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Research and Scholarship

Improving your marathon with the wisdom of the dataset

UCD and Insight researchers Professor Padraig Cunningham and Professor Barry Smyth have developed a data science approach to achieving a personal best in a marathon

“How do you know someone has run a marathon?” asks Professor Barry Smyth, a computer scientist and keen runner himself. “Just wait, they will tell you soon enough.”

It’s true, marathon runners can often display an enthusiastic zeal about their sport and they are justifiably proud of their hard-earned race times. In the run up to the Dublin Marathon this October, athletes pore over training plans, tracking their mileage and tailoring their fitness to that all important deadline and finish line.

But what if they could get a helping hand from data science? Professor Smyth and Professor Cunningham, UCD School of Computer Science, recently developed a method to plumb datasets of archived marathon race times and use software to work out ways to realistically improve an individual runner’s personal best time.

In June the two professors scooped the Best Paper award at the 25th International Conference on Case-Based Reasoning in Trondheim, Norway, and what particularly impressed the judges was the novelty of applying data analysis methods to marathon data.

The case of the better marathon time

To carry out the study the UCD researchers, who are both Founding Directors at the Science Foundation Ireland -funded Insight Centre for Data Analytics, analysed publicly available race times from previous London Marathon races. Their approach, a type of machine learning called case-based reasoning, allowed them to learn from the experience of individual runners who improved their times over subsequent races.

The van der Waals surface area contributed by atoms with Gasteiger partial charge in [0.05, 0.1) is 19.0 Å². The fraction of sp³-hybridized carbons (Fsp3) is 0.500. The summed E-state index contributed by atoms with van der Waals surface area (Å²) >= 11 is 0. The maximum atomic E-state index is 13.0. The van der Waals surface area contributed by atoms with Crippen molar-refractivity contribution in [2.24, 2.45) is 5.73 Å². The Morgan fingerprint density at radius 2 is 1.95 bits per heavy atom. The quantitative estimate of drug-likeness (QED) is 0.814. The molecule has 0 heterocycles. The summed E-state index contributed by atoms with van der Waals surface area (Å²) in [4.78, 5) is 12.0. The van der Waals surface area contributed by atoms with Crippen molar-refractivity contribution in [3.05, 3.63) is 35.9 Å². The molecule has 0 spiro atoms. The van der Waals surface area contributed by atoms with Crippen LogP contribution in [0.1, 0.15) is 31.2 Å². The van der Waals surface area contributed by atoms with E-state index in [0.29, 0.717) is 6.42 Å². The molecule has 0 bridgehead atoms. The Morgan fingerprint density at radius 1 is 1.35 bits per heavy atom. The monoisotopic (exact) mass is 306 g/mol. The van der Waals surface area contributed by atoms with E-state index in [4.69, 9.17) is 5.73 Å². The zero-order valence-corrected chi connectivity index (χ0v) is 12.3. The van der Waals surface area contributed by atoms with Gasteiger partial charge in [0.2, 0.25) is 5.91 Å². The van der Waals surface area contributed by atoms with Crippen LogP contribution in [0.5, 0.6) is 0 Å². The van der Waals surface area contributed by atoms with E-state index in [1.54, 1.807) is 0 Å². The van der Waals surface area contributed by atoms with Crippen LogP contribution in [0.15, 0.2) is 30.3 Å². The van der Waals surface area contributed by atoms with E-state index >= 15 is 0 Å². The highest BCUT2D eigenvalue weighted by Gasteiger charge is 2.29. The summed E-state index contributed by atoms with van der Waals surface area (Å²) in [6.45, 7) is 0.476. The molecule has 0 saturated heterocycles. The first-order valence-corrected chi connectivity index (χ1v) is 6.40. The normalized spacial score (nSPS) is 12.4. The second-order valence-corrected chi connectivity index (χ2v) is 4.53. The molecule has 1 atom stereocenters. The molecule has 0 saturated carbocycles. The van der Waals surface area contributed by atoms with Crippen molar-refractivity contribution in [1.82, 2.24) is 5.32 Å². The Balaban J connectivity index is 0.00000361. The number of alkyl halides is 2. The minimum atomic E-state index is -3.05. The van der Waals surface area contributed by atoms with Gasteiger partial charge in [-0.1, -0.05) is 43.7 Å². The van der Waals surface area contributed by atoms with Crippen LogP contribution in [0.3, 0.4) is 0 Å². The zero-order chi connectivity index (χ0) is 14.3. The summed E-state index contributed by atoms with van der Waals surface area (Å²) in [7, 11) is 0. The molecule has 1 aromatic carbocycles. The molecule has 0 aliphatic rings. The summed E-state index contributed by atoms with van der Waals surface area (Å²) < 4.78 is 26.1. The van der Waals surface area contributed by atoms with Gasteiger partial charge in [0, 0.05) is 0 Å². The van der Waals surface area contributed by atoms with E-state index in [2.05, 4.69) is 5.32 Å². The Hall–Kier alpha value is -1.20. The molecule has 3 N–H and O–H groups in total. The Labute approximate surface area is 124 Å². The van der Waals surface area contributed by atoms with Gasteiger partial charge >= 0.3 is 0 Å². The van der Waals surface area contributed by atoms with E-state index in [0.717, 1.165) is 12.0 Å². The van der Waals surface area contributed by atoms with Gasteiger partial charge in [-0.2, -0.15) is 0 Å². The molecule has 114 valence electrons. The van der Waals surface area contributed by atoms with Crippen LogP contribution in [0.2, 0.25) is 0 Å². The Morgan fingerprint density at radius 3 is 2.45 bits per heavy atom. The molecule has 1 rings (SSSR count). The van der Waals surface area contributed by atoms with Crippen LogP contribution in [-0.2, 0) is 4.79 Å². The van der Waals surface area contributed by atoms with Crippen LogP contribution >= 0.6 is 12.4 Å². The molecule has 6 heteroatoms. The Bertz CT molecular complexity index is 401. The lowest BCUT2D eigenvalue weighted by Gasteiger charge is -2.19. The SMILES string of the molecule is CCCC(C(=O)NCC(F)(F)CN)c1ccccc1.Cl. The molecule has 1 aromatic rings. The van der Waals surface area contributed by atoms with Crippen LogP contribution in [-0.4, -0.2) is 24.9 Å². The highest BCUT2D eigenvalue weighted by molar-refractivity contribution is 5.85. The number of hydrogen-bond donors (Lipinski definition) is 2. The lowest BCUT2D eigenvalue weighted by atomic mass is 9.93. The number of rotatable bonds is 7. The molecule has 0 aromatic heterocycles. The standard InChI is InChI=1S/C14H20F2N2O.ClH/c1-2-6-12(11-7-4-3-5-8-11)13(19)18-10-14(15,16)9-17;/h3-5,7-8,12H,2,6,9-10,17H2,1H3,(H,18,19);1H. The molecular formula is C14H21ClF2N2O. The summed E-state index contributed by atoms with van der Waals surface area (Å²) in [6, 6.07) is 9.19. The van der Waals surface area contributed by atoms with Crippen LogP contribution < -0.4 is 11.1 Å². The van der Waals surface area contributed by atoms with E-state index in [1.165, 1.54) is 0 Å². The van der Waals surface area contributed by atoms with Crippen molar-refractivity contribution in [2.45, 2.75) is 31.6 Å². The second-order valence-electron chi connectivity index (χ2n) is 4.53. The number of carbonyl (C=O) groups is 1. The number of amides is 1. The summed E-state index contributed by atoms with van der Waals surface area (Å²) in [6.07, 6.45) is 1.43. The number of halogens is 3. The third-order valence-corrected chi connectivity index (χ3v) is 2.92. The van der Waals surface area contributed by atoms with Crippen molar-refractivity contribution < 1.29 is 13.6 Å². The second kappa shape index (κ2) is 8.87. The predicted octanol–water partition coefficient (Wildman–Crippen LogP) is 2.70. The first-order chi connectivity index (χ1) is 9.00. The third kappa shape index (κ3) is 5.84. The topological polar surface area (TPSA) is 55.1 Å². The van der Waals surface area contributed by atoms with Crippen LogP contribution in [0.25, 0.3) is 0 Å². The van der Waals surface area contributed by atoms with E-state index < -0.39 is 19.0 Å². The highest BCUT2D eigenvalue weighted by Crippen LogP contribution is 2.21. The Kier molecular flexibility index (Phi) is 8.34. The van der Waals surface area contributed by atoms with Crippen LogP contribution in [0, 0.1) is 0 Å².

“The idea behind case-based reasoning is to re-use experiences in order to have better outcomes for new challenges,” explains Professor Cunningham, who is Professor of Knowledge and Data Engineering at UCD. “It is a problem-solving idea, so if I have a problem that is similar to a problem that somebody else has encountered in the past, I get to re-use their solution.”

The ‘problem’ in this case is the desire to improve your race time and achieve a new personal best. And the previous problems (so-so race times) and solutions (better race times) lie within more than 200,000 races recorded over six years of the London Marathon.

Within those datasets lie patterns where an individual has run a so-so race and then gone on to achieve faster times in one or more subsequent races. By analysing the baseline and improvements, the new algorithm can help you optimise your own race time over that course.

Optimal guidance

The idea for the study came when Professors Cunningham, a keen cyclist, and Professor Smyth, a marathon runner, were out for a walk. They had both worked in the area of case-based reasoning for more than two decades and they got to discussing how they could apply the technique to optimise athletic performance.